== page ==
Reviews

American Sonnets for My Past and Future Assassin, by Terrance Hayes

jessicafulton's review

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reflective sad fast-paced

3.5

soavezefiretto's review against another edition

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3.0

I always feel bad when I give less then four stars for a poetry book, because I admire poets so much. This only and exclusively reflects my subjective enjoyment, and of course has nothing to do with the quality of the poems, of which I know next to nothing. It's just that I started with great enthusiasm and then started to look forward to picking this up less and less. I do feel many of the poems would have benefitted from being recited alound in African American vernacular, and I did enjoy them more when I heard them on my head in the accent of some of my favorite actors from The Wire. I do hope this is not racist. The thing is, I think Hayes is a spectaculary talented poet, but this book was not meant for me. Maybe I shoudn't even have read it, but I'm glad I did. Some of these poems I'll carry with me for a long time.

carolinehope96's review

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challenging emotional reflective medium-paced

5.0

starnosedmole's review against another edition

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4.0

Eloquent, impassioned poetry in response to Trump's presidence, racism, and abuses of power. There are some beautiful moments of reverence for figures like James Baldwin and MLK, too.

dobeesquared's review against another edition

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5.0

Such fresh and refreshing use of language. The poems in this book are both varied and unified.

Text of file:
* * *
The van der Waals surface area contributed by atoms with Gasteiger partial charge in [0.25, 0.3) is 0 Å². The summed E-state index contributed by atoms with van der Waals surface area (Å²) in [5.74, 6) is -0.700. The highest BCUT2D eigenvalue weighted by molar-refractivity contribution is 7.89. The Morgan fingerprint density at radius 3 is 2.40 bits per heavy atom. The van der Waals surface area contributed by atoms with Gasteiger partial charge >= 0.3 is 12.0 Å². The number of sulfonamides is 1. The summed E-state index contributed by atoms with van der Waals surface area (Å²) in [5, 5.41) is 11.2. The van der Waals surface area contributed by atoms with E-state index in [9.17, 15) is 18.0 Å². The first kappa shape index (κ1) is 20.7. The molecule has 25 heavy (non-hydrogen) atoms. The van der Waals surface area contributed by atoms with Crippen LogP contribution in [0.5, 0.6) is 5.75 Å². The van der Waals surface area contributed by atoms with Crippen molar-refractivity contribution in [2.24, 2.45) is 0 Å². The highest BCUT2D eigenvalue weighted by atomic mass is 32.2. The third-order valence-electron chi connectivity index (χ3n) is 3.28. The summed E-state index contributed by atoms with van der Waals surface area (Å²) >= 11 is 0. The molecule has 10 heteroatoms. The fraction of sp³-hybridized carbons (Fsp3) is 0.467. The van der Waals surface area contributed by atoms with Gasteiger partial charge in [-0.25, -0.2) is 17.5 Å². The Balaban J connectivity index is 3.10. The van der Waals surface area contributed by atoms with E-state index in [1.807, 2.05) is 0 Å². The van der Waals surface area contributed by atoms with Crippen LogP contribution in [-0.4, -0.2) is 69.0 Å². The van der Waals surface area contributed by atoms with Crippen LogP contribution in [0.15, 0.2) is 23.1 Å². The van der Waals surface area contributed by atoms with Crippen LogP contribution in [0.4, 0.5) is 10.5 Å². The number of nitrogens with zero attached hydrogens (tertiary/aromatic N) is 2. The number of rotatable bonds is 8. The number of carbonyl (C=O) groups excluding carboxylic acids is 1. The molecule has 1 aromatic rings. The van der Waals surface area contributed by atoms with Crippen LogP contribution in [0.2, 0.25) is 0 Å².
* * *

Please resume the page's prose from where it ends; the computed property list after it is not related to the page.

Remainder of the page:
charlottegrace's review

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challenging emotional funny reflective sad

4.0

katehoward's review

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dark emotional tense slow-paced

4.0

brittsbookblurbs's review against another edition

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4.0

3.5 stars, rounded up.

This collection of sonnets, on the surface, is full of playful words, phrases, and references reminiscent of jazz. But the levity of the prose belies the depth of the subject matter.

Written during the first 200 days of Trump's presidency, these sonnets address the politicisation of white supremacy, police brutality, and the past/present/future of Black activism. They speak to the reality of trying to live and thrive while being hunted and persecuted because of the colour of your skin, of love and loving yourself, and of an assassin that could be anyone, anything, or even your own self.

I found about 70% of this collection to be moving and introspective, sonnets you could reread and take something new from them each time. In some places, the repetition of phrases added strength to the narrative, whereas in others it felt gimmicky, like a placeholder where other words couldn't be found. The power of the 70% makes [b:American Sonnets for My Past and Future Assassin|36479356|American Sonnets for My Past and Future Assassin|Terrance Hayes|https://i.gr-assets.com/images/S/compressed.photo.goodreads.com/books/1524528877l/36479356._SY75_.jpg|58190092] well worth the read.
It's not the bad
people who are brave
I fear, it's the good people
who are afraid.
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rosre's review

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challenging emotional hopeful inspiring reflective sad fast-paced

5.0

tgar97's review against another edition

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5.0

would give 5 stars to anyone who could write that many sonnets with the same title and each one of them be good